An Unexpected Partner

Sci. Signal.  02 Dec 2008:
Vol. 1, Issue 48, pp. ec412
DOI: 10.1126/scisignal.148ec412

Signaling from adenosine A2A receptors (A2ARs) on medium spiny neurons (MSNs) projecting from the striatum to the globus pallidus antagonizes signaling from dopamine D2 receptors present in the same MSNs. Thus, D2 receptor signaling promotes motor activity, whereas A2AR signaling inhibits it; indeed, antagonism of A2AR signaling may provide an approach to treating Parkinson’s disease. Interested in exploring mechanisms of A2AR regulation, Flajolet et al. used a yeast two-hybrid screen to uncover proteins interacting with the A2AR intracellular C-terminal tail and identified the cytoplasmic tail of fibroblast growth factor receptor 1 (FGFR1). After confirming this interaction with a pull-down assay and by coimmunoprecipitation of tagged A2AR and endogenous FGFR from COS-7 cells, the authors implicated amino acids 278 to 315 of A2AR and 666 to 788 of FGFR in A2AR-FGFR binding. A2AR and FGFR agonists (CGS21680 and acidic FGF, respectively) synergistically stimulated ERK1/2 (extracellular signal-regulated protein kinase) phosphorylation and neurite extension in PC12 cells, and formation of dendritic protrusions in cultured hippocampal neurons. MEK1/2 (mitogen-activated or extracellular signal-regulated protein kinase kinase) was synergistically phosphorylated as well, whereas the upstream kinase c-Raf was not. Furthermore, there was no potentiation of CGS21680-dependent cAMP production or FGF-dependent phosphorylation of FGFR. A penetrating peptide corresponding to the minimal A2AR interaction domain inhibited the synergistic phosphorylation of ERK1/2 (in PC-12 cells), as did a ligand-insensitive A2AR mutant (in COS-7 cells). In brain slices, combined stimulation of A2AR and FGFR enhanced long-term potentiation of corticostriatal synapses onto striatopallidal MSNs, an effect that depended on MEK signaling. Thus, FGF and adenosine synergistically activate ERK signaling and modulate corticostriatal plasticity, an interaction with potential therapeutic implications that appears to depend on the physical association of their receptors.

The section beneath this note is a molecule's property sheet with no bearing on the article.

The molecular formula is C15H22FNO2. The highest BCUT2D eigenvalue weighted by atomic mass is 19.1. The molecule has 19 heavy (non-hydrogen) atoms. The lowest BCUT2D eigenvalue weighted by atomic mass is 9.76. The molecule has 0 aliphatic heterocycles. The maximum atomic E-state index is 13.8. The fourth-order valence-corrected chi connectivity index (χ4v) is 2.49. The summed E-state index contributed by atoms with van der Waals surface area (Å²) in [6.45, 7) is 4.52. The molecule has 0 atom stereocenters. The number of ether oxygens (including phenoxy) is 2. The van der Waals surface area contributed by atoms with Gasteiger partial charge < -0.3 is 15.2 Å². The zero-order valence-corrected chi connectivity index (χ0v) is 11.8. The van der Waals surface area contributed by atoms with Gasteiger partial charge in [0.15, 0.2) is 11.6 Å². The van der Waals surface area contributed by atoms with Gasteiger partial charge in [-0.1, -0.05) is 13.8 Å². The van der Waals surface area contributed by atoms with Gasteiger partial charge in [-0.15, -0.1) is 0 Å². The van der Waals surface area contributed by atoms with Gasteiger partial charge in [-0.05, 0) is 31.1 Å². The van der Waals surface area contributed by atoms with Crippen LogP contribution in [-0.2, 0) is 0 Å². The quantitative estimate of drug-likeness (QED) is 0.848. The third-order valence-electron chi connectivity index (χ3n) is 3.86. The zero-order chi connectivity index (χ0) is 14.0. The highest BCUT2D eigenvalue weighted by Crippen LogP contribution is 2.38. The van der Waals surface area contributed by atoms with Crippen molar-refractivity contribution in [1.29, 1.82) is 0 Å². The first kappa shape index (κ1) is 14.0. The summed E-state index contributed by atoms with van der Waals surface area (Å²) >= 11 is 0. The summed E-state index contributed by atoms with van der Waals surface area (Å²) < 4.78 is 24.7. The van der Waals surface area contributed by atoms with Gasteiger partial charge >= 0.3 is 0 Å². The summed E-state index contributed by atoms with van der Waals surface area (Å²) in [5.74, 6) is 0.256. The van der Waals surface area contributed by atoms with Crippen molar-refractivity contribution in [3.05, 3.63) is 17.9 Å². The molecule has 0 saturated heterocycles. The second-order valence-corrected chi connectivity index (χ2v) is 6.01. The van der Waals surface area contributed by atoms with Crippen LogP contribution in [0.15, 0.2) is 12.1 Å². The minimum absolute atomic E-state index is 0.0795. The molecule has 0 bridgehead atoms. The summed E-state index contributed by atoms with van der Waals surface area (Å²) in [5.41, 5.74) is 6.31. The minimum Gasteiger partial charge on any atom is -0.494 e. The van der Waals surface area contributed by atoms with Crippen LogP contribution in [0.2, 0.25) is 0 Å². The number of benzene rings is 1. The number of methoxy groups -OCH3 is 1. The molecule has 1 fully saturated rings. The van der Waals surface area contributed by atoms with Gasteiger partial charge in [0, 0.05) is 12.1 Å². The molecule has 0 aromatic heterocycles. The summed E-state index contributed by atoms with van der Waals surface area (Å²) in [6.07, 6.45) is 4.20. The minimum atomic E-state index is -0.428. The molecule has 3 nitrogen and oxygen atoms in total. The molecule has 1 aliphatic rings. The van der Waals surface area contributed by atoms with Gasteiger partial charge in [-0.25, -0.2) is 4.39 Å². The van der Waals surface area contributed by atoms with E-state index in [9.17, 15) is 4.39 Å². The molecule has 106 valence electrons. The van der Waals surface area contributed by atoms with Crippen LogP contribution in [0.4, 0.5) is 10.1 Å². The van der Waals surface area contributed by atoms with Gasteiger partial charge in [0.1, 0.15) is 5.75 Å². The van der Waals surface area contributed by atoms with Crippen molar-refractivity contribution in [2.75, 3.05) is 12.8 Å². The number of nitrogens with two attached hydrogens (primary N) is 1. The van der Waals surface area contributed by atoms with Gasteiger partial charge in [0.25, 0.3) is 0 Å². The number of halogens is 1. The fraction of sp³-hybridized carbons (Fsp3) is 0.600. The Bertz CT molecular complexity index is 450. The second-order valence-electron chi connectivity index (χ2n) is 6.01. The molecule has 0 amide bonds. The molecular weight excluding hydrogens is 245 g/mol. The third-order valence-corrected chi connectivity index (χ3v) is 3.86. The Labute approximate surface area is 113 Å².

M. Flajolet, Z. Wang, M. Futter, W. Shen, N. Nuangchamnong, J. Bendor, I. Wallach, A. C. Nairn, D. J. Surmeier, P. Greengard, FGF acts as a co-transmitter through adenosine A2A receptor to regulate synaptic plasticity. Nat. Neurosci. 11, 1402–1409 (2008). [PubMed]